Speculation rife on airborne COVID-19

New studies have fuelled speculation about COVID-19 spreading through the air, and emphasised the vital role that HVAC systems will play in controlling the virus.

Since the beginning of the outbreak, the World Health Organization has advised that SARS-CoV-2, the virus that causes COVID-19, is mainly transmitted through contact with respiratory droplets.

When someone with COVID-19 coughs, sneezes, talks or even exhales, these relatively large particles – bigger than 5μm – land on nearby objects and surfaces. Other people can become infected with the virus by touching these objects or surfaces, and then touching their eyes, nose or mouth.

The airborne route

As well as respiratory droplets, people produce much smaller aerosols when they cough, sneeze, talk and exhale. Researchers have been keenly investigating whether these can also spread the virus.

A recent study published in Nature investigated the aerodynamic nature of SARS-CoV-2 by measuring viral RNA (ribonucleic acid) in aerosols in different areas of two Wuhan hospitals during the COVID-19 outbreak in February and March 2020. It found elevated concentrations of viral RNA in patients’ toilet areas, but very low levels in isolation wards and ventilated patient rooms.

The study proposes that “SARS-CoV-2 may have the potential to be transmitted via aerosols”. It also notes that “room ventilation, open space, sanitisation of protective apparel, and proper use and disinfection of toilet areas can effectively limit the concentration of SARS-CoV-2 RNA in aerosols.”

The key outstanding question here is whether viral RNA can actually transmit the virus – the study did not establish the infectivity of the virus detected. It recommends that future work explore this topic.

Regardless, the report has been picked up by prominent mainstream news outlets, including the New York Times, and, closer to home, The Australian Financial Review.

Restaurant case sparks controversy

Another study, due to be published in Emerging Infectious Diseases, investigates a COVID-19 outbreak associated with air conditioning in a restaurant in Guangzhou, China.

Although it concludes that the most likely cause of this outbreak was droplet transmission, it notes that the air conditioning system may have helped the droplets travel beyond what is generally considered a “safe” distance, leading to more infections.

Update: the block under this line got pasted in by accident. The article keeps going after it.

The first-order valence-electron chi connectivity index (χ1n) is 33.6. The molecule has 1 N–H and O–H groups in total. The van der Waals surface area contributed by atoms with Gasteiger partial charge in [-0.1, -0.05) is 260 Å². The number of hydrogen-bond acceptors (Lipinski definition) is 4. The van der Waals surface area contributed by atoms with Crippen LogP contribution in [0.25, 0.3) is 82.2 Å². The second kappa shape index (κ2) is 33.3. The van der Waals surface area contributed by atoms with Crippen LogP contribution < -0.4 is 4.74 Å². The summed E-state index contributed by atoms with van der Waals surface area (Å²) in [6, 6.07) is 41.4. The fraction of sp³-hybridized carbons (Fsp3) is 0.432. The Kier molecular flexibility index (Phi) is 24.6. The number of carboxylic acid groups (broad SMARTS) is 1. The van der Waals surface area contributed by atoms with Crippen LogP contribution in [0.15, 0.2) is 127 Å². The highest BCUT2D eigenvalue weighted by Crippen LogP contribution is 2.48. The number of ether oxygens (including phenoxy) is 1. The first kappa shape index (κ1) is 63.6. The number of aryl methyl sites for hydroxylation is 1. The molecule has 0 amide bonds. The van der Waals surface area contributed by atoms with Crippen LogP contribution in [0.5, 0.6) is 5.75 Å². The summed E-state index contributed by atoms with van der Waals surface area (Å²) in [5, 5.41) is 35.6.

The study has also been picked up by news outlets around the world, which have – perhaps rather simplistically – highlighted a link between air conditioning and COVID-19.

But the rigour of the report has been questioned by many, including Bill Bahnfleth, chair of ASHRAE’s Epidemic Task Force. “The conclusions of the EID article are not well-supported by evidence,” he says. The Cooling Post has also lambasted the study.

The role of HVAC

In terms of HVAC systems and COVID-19, the big unknowns are whether aerosol particles can transmit the virus, and also, whether there is any possibility of a particle moving through an air conditioning system from one part of a building to another.

The Australian Institute of Refrigeration, Air Conditioning and Heating (AIRAH) notes that “although there is currently no direct research that supports that SARS-CoV-2 can be transferred through workplace HVAC systems, there is similarly no research to say that it can’t.”

In the meantime, there is general consensus around steps that that should be taken with HVAC systems to help prevent the spread of COVID-19. Chief among these is to increase outdoor air ventilation and to ensure that effective air filters are selected and maintained appropriately.

AIRAH has prepared a list of answers to frequently asked questions and is advising building owners and operators to seek qualified advice on measures such as increasing outdoor air ventilation, humidity control and air filters.

One Reply to “Speculation rife on airborne COVID-19

  1. Hi, Thanks for this. The recent article published in Nature is not the only piece of research that suggests that airborne transmission is possible. See the bibliography review done by AOM Australia on the following link: It can be found as a news item on our website.

    But overall I agree with AIRAH’s position. Any improvements to air quality within a building space through ventilation, filters, etc is in any case a positive outcome regardless of transmission risks.

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